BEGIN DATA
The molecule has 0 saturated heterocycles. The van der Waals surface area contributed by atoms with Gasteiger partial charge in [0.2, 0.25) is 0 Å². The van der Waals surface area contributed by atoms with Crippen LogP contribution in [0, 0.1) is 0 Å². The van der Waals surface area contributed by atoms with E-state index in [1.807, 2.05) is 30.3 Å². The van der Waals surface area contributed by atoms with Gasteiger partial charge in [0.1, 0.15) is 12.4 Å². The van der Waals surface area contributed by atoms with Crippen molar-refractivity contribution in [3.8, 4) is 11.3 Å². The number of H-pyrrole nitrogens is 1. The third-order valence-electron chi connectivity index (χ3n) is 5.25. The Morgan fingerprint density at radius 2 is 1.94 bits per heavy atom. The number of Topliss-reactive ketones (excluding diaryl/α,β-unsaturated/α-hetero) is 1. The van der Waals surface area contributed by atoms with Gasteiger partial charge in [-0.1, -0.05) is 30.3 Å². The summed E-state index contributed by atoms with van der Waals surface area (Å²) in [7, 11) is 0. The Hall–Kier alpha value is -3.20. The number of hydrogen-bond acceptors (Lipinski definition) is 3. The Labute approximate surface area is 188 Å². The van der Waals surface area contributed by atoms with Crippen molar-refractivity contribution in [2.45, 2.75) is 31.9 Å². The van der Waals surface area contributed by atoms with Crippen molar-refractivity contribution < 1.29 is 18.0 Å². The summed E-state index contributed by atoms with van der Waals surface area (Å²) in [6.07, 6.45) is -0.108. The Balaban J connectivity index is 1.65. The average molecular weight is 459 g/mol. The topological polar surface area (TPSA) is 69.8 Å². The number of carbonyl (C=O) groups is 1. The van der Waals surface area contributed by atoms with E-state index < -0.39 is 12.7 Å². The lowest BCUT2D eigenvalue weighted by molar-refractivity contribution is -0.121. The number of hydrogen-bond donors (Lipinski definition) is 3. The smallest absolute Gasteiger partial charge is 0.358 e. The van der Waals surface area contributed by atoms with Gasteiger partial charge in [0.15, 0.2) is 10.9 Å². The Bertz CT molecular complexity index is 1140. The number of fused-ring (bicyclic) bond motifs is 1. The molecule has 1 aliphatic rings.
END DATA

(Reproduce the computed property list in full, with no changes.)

The molecule has 0 saturated heterocycles. The van der Waals surface area contributed by atoms with Gasteiger partial charge in [0.2, 0.25) is 0 Å². The van der Waals surface area contributed by atoms with Crippen LogP contribution in [0, 0.1) is 0 Å². The van der Waals surface area contributed by atoms with E-state index in [1.807, 2.05) is 30.3 Å². The van der Waals surface area contributed by atoms with Gasteiger partial charge in [0.1, 0.15) is 12.4 Å². The van der Waals surface area contributed by atoms with Crippen molar-refractivity contribution in [3.8, 4) is 11.3 Å². The number of H-pyrrole nitrogens is 1. The third-order valence-electron chi connectivity index (χ3n) is 5.25. The Morgan fingerprint density at radius 2 is 1.94 bits per heavy atom. The number of Topliss-reactive ketones (excluding diaryl/α,β-unsaturated/α-hetero) is 1. The van der Waals surface area contributed by atoms with Gasteiger partial charge in [-0.1, -0.05) is 30.3 Å². The summed E-state index contributed by atoms with van der Waals surface area (Å²) in [7, 11) is 0. The Hall–Kier alpha value is -3.20. The number of hydrogen-bond acceptors (Lipinski definition) is 3. The Labute approximate surface area is 188 Å². The van der Waals surface area contributed by atoms with Crippen molar-refractivity contribution in [2.45, 2.75) is 31.9 Å². The van der Waals surface area contributed by atoms with Crippen molar-refractivity contribution < 1.29 is 18.0 Å². The summed E-state index contributed by atoms with van der Waals surface area (Å²) in [6.07, 6.45) is -0.108. The Balaban J connectivity index is 1.65. The average molecular weight is 459 g/mol. The topological polar surface area (TPSA) is 69.8 Å². The number of carbonyl (C=O) groups is 1. The van der Waals surface area contributed by atoms with E-state index < -0.39 is 12.7 Å². The lowest BCUT2D eigenvalue weighted by molar-refractivity contribution is -0.121. The number of hydrogen-bond donors (Lipinski definition) is 3. The smallest absolute Gasteiger partial charge is 0.358 e. The van der Waals surface area contributed by atoms with Gasteiger partial charge in [0.15, 0.2) is 10.9 Å². The Bertz CT molecular complexity index is 1140. The number of fused-ring (bicyclic) bond motifs is 1. The molecule has 1 aliphatic rings.